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Free Study Guide for Lonesome Dove by Larry McMurtry

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The point of view switches here from the Hat Creek Cattle Company’s drive north to Fort Smith, Arkansas, the town where Jake had accidentally killed the dentist. Here, July Johnson, the town sheriff and the dentist’s brother, is recovering from a bout with jaundice and dealing with the pressure people in the town are putting on him to find Jake Spoon. He has just gotten married four months before to Elmira, who has surprised July with her nagging and impatience. His other problem is his sister-in-law, Peach, the wife of his dentist brother. She persists in pushing him to go south to San Antonio and find Jake. On the other hand, Elmira doesn’t want him to go and lectures him about it in front of her son and his stepson, Joe Boot, whom she lectures constantly as well. As a result, July and Joe become allies and July develops a real fondness for the boy.

July’s deputy, Roscoe Brown, thinks July ought to just forget about Jake Spoon, because he has two of the best Texas Rangers as friends. However, July doesn’t feel the need to find Jake, because he killed his brother. Instead, he feels a responsibility to the town, because he is their sheriff. Furthermore, even though he feels some leniency towards cowboys who pass through his town, he has no time for the likes of men like Jake Spoon. Jake is a gambler and that designation offends him. So, he had warned Jake out of town, but he didn’t go and then, the shooting occurred.


It’s interesting that the author chooses to switch the point of view. Our only view of the sheriff who might come after Jake has been seen through Jake’s mind and fear. Now we see him as an ordinary man, living in a small town with big feelings of responsibility when it comes to Jake. July Johnson is no one to mess with, but he’s also a man who has been sick, has a new wife that is unhappy, and has a sister-in-law who is a formidable adversary in her own right. If July goes after Jake, we will see a confrontation and we may be reluctant to take sides. Jake didn’t kill the dentist deliberately, but July doesn’t necessarily see it as a mistake and feels duty-bound to correct the problem



When July arrives home, he is reminded that he brought his bride to a cabin with a dirt floor. It pains him to think of doing that, but he doesn’t earn enough to make it a wooden one. Furthermore, he is pained that his wife doesn’t eat with him and Joe and prefers to sit in the loft with legs swinging over the edge. She cooks for them but she barely speaks to them at times. Along with her lectures, July is not sure how to respond to his bride.

Once she is over her silence, Elmira finds reason to be mad about even the slightest thing. When she nags July, Joe often takes up for him, but that only makes her angrier. He tells her this night that he’s decided to go after Jake Spoon now that he’s over the jaundice. Elmira insists it was an accident, and that July should just leave Jake alone. He doesn’t know that Elmira has a history with Jake: she had known him when she was a sporting girl in Dodge City. She decided to marry July when the buffalo hunters treatment of her convinced her she needed to change her way of life. She notes to herself that Jake’s amusement at her decision to marry would not have been so funny had he seen the dirt floors July had brought her to.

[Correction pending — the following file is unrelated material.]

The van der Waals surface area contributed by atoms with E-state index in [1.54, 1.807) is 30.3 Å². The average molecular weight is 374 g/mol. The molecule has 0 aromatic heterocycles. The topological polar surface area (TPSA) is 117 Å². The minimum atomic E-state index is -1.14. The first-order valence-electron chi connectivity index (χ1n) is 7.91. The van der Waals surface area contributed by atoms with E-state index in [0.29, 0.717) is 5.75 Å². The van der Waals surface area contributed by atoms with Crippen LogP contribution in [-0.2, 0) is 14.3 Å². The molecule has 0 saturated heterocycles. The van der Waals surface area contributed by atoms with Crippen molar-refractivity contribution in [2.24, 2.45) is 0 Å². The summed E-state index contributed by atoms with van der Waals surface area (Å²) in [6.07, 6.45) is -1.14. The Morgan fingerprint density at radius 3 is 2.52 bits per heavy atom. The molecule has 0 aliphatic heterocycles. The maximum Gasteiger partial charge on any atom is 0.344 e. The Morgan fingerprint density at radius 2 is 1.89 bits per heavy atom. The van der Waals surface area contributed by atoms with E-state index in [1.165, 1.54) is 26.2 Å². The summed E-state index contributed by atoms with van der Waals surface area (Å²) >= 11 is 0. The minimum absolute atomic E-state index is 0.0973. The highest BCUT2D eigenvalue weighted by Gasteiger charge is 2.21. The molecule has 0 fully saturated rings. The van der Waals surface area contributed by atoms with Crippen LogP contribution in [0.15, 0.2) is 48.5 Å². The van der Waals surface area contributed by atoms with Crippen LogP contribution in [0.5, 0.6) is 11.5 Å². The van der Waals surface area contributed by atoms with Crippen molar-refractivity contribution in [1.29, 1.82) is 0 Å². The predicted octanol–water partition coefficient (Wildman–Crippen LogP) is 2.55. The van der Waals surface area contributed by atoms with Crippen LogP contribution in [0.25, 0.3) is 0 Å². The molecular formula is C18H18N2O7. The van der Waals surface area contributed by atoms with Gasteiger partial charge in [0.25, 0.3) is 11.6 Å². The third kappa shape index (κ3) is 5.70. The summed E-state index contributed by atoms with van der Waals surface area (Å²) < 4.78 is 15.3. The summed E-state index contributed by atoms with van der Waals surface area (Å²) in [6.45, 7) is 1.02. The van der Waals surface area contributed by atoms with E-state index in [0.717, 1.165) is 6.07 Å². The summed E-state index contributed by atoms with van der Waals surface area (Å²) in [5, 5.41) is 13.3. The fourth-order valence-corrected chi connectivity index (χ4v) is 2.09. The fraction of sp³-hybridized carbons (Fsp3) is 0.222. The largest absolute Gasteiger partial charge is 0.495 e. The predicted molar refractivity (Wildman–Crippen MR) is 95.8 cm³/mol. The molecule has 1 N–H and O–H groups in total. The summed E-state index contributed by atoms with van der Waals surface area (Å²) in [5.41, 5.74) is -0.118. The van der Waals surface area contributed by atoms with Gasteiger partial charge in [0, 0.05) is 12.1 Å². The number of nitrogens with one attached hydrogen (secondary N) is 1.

Unfortunately for Elmira, life since then has been very boring. She can’t help but remember the old days in Abilene and Dodge with men like Jake. Everything July does is irritating to her, this in spite of the fact that he has come to love her very much. So, July tells Elmira that if he goes after Spoon, he can be back in about a month. She gives in and tells him to take Joe with him, because the boy, who is just twelve, needs to see the world.

Elmira feels such bitterness toward July, because she is with child. She doesn’t want the baby, but she’s afraid she’ll die if she tries to abort it. She doesn’t want to go through child-rearing all over again, and she doesn’t want to live with July Johnson. He was just a means to escape the buffalo hunters. She just wants July and Joe to be gone so she doesn’t have to deal with them any longer. It even occurs to her that once they’re gone, there’s nothing to keep her from leaving, too. She thinks that while July is tracking one gambler, she’ll track another: Joe’s father, Dee Boot, a man who could always make her laugh.


This chapter develops the character of Elmira, Sheriff July Johnson’s wife. She was once a sporting girl and her memories of Joe’s father, Dee Boot, fill her mind. He had left her alone with little Joe and taken off, even though he loved her. He wasn’t the marrying kind and at the time, neither was Elmira. However, now, as she lives this boring sameness with July Johnson, she feels the need to run away and find Dee. She is a woman who is very selfish and doesn’t fit easily into the role of a frontier wife. She will willingly leave her husband and son to pursue a life where the men are amusing and the life is full of surprises. She is July’s complete opposite in that he follows his duties at home and work everyday with the same dogged determination, while she wants the high life he can’t give. It is sad that she loves her husband and son so little, because they love her so much.

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